Claude Monet had the Seine River and Van Gogh the countryside in Arles, France.
Both artists would likely be envious of the majestic views and landscapes available to “plein air” painters in Burlington County Parks, which have become popular destinations for artists across the region.
Since Historic Smithville Park has become a favorite location for painters, the Burlington County Parks staff have installed easels in some of the most popular spots around the Eastampton park for residents and visiting artists to use.
“This new initiative is a great way for residents to enjoy our parks, while still maintaining social distancing during the pandemic,” said Freeholder Director Felicia Hopson. “Our parks staff has done a great job adjusting this past year to assure the safety of visitors in our parks. We hope residents take advantage of using these new easels, and also share their artwork that they created with the County.”
The easels were installed at these three locations in Smithville Park:
“These locations have scenery that any landscape painters would be thrilled to capture,” Hopson said. “And this is just at Smithville. There are plenty of other majestic views to be found at our other County parks so we’ll be looking to build on this and install more easels in those locations.”
In addition to the easels, County Parks has started a Plein Air, On Location Series with artist, Michael Anthony. In this virtual series, participants can sit alongside local plein air painter Michael Anthony as he reveals his process on location. The demo will focus on a specific topic at each location and show you an overview of the artist’s procedure.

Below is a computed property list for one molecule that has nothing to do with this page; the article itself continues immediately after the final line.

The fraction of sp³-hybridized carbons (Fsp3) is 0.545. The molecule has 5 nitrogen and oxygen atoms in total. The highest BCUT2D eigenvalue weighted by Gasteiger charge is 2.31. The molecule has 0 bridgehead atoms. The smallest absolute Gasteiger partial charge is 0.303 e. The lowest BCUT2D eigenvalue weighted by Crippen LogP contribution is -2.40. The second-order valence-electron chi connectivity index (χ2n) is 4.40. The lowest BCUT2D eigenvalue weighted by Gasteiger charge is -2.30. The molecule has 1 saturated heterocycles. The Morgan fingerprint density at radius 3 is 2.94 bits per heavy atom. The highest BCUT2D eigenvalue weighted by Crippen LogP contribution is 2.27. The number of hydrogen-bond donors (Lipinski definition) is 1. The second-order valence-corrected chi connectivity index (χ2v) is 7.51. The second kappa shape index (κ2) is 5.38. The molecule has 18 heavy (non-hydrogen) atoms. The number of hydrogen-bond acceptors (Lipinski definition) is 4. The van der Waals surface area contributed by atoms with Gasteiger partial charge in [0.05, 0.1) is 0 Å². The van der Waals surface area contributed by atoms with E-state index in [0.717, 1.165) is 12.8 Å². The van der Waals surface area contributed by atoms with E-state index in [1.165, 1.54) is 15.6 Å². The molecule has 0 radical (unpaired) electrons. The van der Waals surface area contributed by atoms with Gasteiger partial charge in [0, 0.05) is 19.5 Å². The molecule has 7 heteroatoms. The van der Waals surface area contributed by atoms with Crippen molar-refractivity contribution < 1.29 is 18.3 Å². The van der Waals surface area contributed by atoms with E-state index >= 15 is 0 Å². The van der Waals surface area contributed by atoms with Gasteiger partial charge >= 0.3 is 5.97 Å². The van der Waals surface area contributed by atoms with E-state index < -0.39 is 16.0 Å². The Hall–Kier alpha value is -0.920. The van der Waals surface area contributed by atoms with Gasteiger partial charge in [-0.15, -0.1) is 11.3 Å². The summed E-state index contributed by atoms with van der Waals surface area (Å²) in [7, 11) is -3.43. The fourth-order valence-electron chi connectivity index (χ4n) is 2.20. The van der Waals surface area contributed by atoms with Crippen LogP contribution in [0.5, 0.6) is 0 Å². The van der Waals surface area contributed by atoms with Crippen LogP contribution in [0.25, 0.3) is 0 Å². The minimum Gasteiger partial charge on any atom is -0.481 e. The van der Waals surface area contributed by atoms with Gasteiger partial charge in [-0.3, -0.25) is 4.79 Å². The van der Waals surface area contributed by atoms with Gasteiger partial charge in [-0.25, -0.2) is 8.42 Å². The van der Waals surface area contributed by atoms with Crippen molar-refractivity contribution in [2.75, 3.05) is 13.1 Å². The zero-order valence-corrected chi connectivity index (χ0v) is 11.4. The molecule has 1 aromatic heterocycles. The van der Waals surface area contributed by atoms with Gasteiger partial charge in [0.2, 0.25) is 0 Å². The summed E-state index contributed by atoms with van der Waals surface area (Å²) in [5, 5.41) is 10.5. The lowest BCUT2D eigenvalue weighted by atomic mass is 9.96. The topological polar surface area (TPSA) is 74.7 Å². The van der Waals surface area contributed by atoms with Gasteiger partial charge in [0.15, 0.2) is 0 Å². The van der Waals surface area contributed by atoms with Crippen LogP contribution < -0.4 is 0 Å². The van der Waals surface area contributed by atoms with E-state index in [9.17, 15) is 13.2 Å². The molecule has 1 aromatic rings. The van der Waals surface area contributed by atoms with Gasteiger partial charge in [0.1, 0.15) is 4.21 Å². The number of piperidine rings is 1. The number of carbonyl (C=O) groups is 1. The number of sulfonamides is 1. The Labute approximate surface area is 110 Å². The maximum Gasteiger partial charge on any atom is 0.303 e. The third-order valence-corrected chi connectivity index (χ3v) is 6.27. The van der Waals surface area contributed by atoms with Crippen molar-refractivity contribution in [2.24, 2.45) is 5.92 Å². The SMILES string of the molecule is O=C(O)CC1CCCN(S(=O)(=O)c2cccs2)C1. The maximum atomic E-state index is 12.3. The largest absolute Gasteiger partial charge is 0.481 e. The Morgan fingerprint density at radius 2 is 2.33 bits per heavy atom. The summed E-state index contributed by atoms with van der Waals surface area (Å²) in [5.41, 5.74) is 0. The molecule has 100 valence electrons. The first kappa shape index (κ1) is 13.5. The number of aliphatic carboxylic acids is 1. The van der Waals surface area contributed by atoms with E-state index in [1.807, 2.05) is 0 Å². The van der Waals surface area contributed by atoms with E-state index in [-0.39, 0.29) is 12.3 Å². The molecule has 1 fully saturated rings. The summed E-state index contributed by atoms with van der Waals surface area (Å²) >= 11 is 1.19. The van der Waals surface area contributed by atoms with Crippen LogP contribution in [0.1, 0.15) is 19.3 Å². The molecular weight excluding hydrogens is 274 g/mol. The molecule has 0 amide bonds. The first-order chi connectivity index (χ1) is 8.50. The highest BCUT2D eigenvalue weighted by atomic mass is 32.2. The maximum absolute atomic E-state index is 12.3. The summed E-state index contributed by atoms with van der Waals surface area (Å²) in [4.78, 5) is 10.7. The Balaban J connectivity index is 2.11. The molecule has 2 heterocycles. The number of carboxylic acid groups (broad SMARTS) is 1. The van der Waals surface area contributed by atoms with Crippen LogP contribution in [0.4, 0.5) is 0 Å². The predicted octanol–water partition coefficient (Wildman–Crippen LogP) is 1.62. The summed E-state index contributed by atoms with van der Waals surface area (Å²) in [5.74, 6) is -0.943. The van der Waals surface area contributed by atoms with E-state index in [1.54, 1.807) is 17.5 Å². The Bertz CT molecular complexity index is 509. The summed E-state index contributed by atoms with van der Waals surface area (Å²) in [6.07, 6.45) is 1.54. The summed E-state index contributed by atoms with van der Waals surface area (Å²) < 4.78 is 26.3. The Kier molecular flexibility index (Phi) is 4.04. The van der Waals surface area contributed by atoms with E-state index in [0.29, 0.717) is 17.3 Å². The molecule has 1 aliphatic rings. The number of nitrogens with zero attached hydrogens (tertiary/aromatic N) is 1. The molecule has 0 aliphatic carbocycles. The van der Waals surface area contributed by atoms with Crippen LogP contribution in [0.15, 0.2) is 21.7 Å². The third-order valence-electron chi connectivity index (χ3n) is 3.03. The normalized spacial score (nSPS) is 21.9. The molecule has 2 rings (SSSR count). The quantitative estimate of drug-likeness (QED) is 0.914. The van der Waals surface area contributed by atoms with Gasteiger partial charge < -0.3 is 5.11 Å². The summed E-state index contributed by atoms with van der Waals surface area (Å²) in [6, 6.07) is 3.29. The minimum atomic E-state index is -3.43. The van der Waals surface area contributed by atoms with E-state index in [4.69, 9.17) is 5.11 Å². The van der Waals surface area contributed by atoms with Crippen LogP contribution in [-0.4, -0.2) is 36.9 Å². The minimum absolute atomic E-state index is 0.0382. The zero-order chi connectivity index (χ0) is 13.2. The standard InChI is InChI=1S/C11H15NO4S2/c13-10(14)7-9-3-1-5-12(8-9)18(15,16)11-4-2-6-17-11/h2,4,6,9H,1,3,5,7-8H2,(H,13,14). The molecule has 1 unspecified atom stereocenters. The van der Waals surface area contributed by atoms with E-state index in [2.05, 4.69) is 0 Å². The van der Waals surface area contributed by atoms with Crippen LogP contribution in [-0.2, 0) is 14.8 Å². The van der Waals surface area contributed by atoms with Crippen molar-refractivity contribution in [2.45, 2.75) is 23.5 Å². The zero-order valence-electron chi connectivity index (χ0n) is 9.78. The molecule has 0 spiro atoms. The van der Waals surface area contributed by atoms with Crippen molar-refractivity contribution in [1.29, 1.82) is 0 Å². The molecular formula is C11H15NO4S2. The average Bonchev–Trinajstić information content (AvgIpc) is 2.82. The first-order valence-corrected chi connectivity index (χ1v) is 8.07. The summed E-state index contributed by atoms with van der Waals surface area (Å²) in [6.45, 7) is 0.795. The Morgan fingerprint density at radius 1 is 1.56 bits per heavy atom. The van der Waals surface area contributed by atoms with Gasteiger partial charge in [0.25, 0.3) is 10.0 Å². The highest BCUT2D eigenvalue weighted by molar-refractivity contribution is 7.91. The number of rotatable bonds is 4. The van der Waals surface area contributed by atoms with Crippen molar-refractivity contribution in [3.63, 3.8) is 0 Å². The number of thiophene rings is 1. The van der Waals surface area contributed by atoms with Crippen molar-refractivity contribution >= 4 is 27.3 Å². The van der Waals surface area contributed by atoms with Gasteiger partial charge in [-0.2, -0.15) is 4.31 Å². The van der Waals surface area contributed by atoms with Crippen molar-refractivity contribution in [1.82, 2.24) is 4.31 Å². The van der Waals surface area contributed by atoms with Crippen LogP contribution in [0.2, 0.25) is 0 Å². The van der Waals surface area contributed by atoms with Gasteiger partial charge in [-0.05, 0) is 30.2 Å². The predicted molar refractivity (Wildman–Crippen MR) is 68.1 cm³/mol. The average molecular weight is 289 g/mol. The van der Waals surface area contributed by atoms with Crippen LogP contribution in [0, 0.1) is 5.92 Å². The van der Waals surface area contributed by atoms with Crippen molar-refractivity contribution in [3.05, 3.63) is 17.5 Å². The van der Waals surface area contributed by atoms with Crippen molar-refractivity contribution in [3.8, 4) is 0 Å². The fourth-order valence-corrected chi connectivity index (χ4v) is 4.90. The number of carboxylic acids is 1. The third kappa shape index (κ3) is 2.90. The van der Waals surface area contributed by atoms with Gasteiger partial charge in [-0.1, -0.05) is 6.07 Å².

Michael Anthony is a New Jersey born artist from the Burlington County area. Trained as an illustrator at the University of the Arts in Philadelphia, Mr. Anthony has transitioned to fine artwork, primarily landscapes. While seeing many artists around the world paint the outwardly beautiful locations in other countries, Anthony is attracted to the less noticed local destinations that many of us take for granted.
“Burlington County spans from the Delaware River all the way to the Atlantic Ocean and we have some of the most beautiful and varied landscapes imaginable, including the Rancocas Creek, cornfields and barns, Arney’s Mount and the wonderful Pinelands,” said Freeholder Linda Hynes, the board’s liaison to the Department of Resource Conservation. “We would encourage any seasoned or aspiring artist to take a look around here. The next masterpiece is waiting for you.”
The new easels in the park joined another new initiative this year, the Music in The Parks Series. The Music in the Parks Series, which concluded last month, featured local, talented musicians performing 90-minute sets in the parks.
Throughout the ongoing pandemic, the Parks system has continued to host socially distanced events this year, including drive-in movies, sunset yoga classes at the Agricultural Center, country line dancing, trivia nights, and the Agricultural Center’s online cooking classes through their Facebook page @burlcoagcenter.
Additionally, a final Holiday Farmers Market will be held Saturday, December 5 from 10 a.m. to 2 p.m. at the Agricultural Center. Both markets will feature live music, fresh baked goods, local produce, fresh cut flowers and holiday themed crafts and artwork.
“We encourage residents to check out the programs offered in our parks and get out and enjoy these programs with their families,” concluded Hynes.
Photos: Freeholder Director Felicia Hopson works on a painting at Smithville Park with Chrystal Walker, artist and supervisor of visual and performing arts at Willingboro Public Schools.